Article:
Spain in 1906. The Duke de Richleau has not yet succeeded his father, and is still the Count de Quesnoy.  Anarchism, then, permeated every country in Europe.  Not a night passes without groups of fanatics meeting in cellars to plan attempts with knives, pistols or bombs against the representatives of law and order.  An historic bomb outrage gives de Quesnoy ample cause to vow vengeance on the assassins.  His attempt to penetrate anarchist circles in Barcelona nearly costs him his life.  In San Sebastian, Granada and Cadiz he hunts and is hunted by them in a ruthless vendetta.  Against this background a bitter-sweet romance develops between him and the beautiful Condesa Gulia.

Known reprints:
(no known reprints)

Mayhem In Greece
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Publication date:

[20 August] 1962

Series:

A one-off espionage novel

(link to Mayhem In Greece notes) Publisher's synopsis:
Original as ever, Dennis Wheatley has produced a new type of hero in Robbie Grenn, a charming but mentally retarded young man who, owing to an injury when young, has never been to school, and is regarded by his family as almost a moron. Espionage would hardly seem to be his métier, yet to prove himself Robbie takes up the challenge that lands him in peril of his life many times. Inverwoven with his adventure is the story of his relationship with the lovely Stephanie, the first girl with whom the shy Robbie has had more than a passing acquaintance. Dennis Wheatley has embodied in his exciting narrative stories from Greek mythology, which present the gods and heroes as human characters involved in tragedies and comedies as grim or humorously bawdy as any put upon the Restoration stage.
Known reprints:
(no known reprints)

The Sultan's Daughter
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(link to The Sultan's Daughter notes) Publication date:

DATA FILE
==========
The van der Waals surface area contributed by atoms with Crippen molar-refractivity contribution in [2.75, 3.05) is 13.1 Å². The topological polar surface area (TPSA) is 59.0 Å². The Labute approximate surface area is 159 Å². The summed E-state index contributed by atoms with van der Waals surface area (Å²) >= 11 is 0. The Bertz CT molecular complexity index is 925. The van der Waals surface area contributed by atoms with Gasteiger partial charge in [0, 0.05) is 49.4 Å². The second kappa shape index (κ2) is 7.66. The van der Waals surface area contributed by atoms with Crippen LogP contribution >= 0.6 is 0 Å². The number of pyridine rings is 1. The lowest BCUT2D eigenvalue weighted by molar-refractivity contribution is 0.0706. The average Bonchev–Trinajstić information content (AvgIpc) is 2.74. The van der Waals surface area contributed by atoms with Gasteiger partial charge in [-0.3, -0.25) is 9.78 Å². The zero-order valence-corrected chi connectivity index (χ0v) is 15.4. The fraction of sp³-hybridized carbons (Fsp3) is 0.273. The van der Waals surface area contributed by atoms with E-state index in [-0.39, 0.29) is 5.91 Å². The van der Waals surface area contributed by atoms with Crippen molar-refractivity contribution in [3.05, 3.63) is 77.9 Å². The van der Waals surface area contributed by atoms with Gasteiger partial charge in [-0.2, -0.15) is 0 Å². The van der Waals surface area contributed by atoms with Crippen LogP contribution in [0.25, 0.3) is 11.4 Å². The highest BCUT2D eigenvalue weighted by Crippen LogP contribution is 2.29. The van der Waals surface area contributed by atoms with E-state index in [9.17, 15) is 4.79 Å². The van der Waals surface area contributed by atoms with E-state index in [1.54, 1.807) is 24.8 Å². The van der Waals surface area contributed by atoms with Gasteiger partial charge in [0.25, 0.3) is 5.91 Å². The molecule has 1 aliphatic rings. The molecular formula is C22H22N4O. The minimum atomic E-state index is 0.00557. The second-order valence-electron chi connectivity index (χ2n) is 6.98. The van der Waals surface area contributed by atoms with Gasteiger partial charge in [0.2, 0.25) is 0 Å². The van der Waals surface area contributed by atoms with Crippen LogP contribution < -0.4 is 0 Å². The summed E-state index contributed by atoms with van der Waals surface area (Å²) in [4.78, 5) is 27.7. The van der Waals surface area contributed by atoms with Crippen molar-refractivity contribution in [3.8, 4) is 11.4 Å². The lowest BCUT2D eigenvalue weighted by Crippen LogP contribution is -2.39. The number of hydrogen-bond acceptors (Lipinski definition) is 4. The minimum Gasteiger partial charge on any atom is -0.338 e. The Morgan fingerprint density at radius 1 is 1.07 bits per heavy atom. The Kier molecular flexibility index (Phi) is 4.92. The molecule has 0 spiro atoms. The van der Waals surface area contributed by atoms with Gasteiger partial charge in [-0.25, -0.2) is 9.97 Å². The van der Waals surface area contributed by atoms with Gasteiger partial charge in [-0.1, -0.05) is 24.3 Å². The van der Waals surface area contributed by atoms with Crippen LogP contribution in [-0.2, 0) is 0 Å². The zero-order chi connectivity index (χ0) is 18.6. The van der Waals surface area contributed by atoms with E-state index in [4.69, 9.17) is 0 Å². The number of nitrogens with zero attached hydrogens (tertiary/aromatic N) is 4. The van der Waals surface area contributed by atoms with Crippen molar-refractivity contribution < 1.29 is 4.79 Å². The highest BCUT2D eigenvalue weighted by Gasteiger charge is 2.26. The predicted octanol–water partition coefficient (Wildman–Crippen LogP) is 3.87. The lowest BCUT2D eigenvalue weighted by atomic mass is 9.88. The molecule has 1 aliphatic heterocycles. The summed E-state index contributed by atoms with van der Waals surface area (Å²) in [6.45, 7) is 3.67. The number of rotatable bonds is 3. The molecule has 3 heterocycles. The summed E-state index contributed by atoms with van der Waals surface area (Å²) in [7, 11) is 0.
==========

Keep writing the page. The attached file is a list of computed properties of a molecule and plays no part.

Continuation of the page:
[19 August] 1963
(originally serialised in an abridged form in Women's Own magazine June/July 1963)

Series:

A Roger Brook historical espionage adventure

 

Link to the
Roger Brook series in
chronological order

Publisher's synopsis:

'Had it not been for Zanthé there is little doubt that at the age of thirty-one Roger Brook would have died in Palestine.'  Roger Brook, Prime Minister Pitt's most resourceful secret agent.  Zanthé, exotic, loving and hating with equal intensity; daughter of the Sultan and beautiful.

Napoleon's army; victorious in Egypt but trapped by Nelson's fleet, besieging Acre, ravaged by plague.  At the heart of the French counsels – Roger Brook.  A vital position for England.  A deadly dangerous one for him.

Known reprints:
1964

Mediterranean Nights (revised edition – paperback)
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Publication date:

1963

Series:

A collection of short stories, revision of the 1943 edition with added stories.

 

Link to the list
of all Wheatley's
short stories

(link to Mediterranean Nights notes) Publisher's synopsis:

Stories and adventures from an intimate knowledge of the playground of millionaires and international crooks.

Known reprints:
1964, 1966
  (1966 reprint cover for Mediterranean Nights)  
  1966  

Gunmen, Gallants And Ghosts (revised edition – paperback)
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(link to Gunmen, Gallants And Ghosts notes) Publication date: